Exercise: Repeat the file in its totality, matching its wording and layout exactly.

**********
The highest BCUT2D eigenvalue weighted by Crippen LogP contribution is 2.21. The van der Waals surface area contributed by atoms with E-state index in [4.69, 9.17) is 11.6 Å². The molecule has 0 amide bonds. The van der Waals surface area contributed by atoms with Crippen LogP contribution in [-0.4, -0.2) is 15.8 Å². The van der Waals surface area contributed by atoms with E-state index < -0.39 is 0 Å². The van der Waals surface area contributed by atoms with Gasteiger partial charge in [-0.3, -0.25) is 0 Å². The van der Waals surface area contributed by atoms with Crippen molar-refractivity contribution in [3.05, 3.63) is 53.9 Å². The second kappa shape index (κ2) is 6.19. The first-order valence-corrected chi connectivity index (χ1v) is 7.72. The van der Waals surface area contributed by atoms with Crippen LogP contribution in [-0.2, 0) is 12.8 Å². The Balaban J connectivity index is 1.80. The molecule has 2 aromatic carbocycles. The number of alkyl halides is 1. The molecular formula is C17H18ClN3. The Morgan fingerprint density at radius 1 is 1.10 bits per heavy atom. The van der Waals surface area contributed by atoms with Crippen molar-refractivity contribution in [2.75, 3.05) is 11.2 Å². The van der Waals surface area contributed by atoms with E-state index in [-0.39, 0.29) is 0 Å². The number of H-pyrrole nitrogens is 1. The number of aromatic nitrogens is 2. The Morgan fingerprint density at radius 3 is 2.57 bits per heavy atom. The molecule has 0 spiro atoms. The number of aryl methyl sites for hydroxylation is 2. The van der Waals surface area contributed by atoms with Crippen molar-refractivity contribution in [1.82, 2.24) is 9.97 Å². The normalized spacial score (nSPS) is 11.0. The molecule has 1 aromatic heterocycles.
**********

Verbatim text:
The highest BCUT2D eigenvalue weighted by Crippen LogP contribution is 2.21. The van der Waals surface area contributed by atoms with E-state index in [4.69, 9.17) is 11.6 Å². The molecule has 0 amide bonds. The van der Waals surface area contributed by atoms with Crippen LogP contribution in [-0.4, -0.2) is 15.8 Å². The van der Waals surface area contributed by atoms with E-state index < -0.39 is 0 Å². The van der Waals surface area contributed by atoms with Gasteiger partial charge in [-0.3, -0.25) is 0 Å². The van der Waals surface area contributed by atoms with Crippen molar-refractivity contribution in [3.05, 3.63) is 53.9 Å². The second kappa shape index (κ2) is 6.19. The first-order valence-corrected chi connectivity index (χ1v) is 7.72. The van der Waals surface area contributed by atoms with Crippen LogP contribution in [-0.2, 0) is 12.8 Å². The Balaban J connectivity index is 1.80. The molecule has 2 aromatic carbocycles. The number of alkyl halides is 1. The molecular formula is C17H18ClN3. The Morgan fingerprint density at radius 1 is 1.10 bits per heavy atom. The van der Waals surface area contributed by atoms with Crippen molar-refractivity contribution in [2.75, 3.05) is 11.2 Å². The van der Waals surface area contributed by atoms with E-state index in [-0.39, 0.29) is 0 Å². The number of H-pyrrole nitrogens is 1. The number of aromatic nitrogens is 2. The Morgan fingerprint density at radius 3 is 2.57 bits per heavy atom. The molecule has 0 spiro atoms. The number of aryl methyl sites for hydroxylation is 2. The van der Waals surface area contributed by atoms with Crippen molar-refractivity contribution in [1.82, 2.24) is 9.97 Å². The normalized spacial score (nSPS) is 11.0. The molecule has 1 aromatic heterocycles.